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West Florida stuns Ferris State, Minnesota State mauls Slippery Rock 58-15 in D2 playoffs

Credit: West Florida

Call them the “Road Warriors.” 

Visiting West Florida, which has played all four Div. II playoff games on the road, forced a half-dozen turnovers in stunning second-ranked Ferris State 28-14 in Big Rapids, Mich., late Saturday afternoon to advance to the national championship game next weekend against Minnesota State in McKinney, Texas.

The unseeded and unheralded Argonauts (12-2), who haven’t played at home since Nov. 16 while playing on the road in five of their last six games, trailed 14-7 late in the third quarter before pulling within 14-13 of the Bulldogs on a pair field goals with about eleven minutes remaining in the hard-fought contest.

An interception and fumble recovery by Andre Duncombe, a 6-1, 205-pound linebacker from Miami, and a pair of touchdown passes by redshirt freshman quarterback Austin Reed of St. Augustine — an 18-yard strike to wide receiver Tate Lehtio and a six-yard touchdown pass to redshirt senior Quentin Randolph — in the fourth quarter sparked West Florida’s come-from-behind victory, leaving a frigid and stunned crowd of 3,162 in utter disbelief.

Reed threw for 299 yards and three touchdowns in securing the upset.

Ferris State, last year’s national runner-up to Valdosta State — losing to the Blazers 49-47 in the championship game — finished the season with a 12-1 record.

The well-traveled Argonauts, who defeated Wingate 38-17 on the road in the opening round of the playoffs, took down top-ranked Valdosta State 38-35 in Valdosta, Ga., in the second round and upset previously undefeated Lenoir-Rhyne 43-38 in Hickory, N.C., in last weekend’s quarterfinals, was the national runner-up in 2017, losing to Texas A&M Commerce in that year’s championship game.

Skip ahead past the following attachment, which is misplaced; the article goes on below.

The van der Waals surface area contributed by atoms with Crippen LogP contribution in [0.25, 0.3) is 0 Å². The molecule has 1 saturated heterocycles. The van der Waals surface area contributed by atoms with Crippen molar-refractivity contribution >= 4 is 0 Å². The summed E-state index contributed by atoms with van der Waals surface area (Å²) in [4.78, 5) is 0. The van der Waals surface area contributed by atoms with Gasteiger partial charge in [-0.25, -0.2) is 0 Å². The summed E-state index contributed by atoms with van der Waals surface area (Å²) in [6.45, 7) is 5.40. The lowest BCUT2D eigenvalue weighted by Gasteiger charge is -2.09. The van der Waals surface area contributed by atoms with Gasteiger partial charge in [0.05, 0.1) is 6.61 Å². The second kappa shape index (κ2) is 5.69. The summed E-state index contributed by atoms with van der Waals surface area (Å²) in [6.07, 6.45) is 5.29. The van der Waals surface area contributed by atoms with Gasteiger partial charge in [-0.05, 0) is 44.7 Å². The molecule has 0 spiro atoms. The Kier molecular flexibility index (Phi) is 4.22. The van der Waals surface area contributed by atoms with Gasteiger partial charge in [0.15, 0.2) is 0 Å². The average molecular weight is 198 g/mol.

No. 3 Minnesota State (14-0) ended eighth-ranked Slippery Rock’s magical season with a 58-15 pummeling of The Rock in the other NCAA Div. II semifinal game at SRU’s Mihalik-Thompson Stadium earlier Saturday. 

The Mavericks, who are enjoying a magical season of their own, scored early and often in drubbing their previously undefeated hosts. 

Minnesota State struck first when senior tailback Nate Gunn barreled in from five yards out with 10:16 remaining in the opening quarter.  It was the first of three rushing touchdowns for Gunn on the afternoon.  The Mavericks opted for a two-point conversion and pulled ahead 8-0 when sophomore quarterback Brevin Kaiser ran it in from short distance.

The Rock responded quickly, tying the game on a 19-yard touchdown pass from Roland Rivers III to Henry Litwin, capping a 12-play, 73-yard drive.  Slippery Rock also went for two and tied the game at 8-8 with 6:09 remaining in the quarter.

It was all Minnesota State after that as the Mavericks cruised to a seemingly insurmountable 30-8 halftime advantage.

Capitalizing on an interception, Slippery Rock briefly trimmed the Minnesota State lead to 30-15 a little more than six minutes into the second half when Rivers hit Litwin for a five-yard touchdown pass, but The Rock couldn’t get any closer as the Mavericks scored four more times to make a complete rout of it.

Despite the lopsided outcome, both Rivers and Litwin had record-breaking days for SRU.  Rivers, a Valdosta State transfer, tied the NCAA Division II single-season record for touchdowns with 61 on the season and also shattered the Div. II single-season record for points, accounting for 370 this season, while Litwin broke the Slippery Rock program record for receiving yards (1,509) in a single season and the school’s career record for touchdown catches with 29 — all of them, impressively, coming in the last two seasons.

Minnesota State, which advances to next weekend’s championship game against the University of West Florida, out-gained Slippery Rock 463 to 310 in total yards.

Slippery Rock, which was forced to punt nine times in the snowy contest, finished its historic season with a 13-1 mark.

Darcy G. Richardson is a historian and the author of more than a dozen books. His latest is Loyola's Improbable Ramblers: 55 Years in the Making, available now on Amazon.

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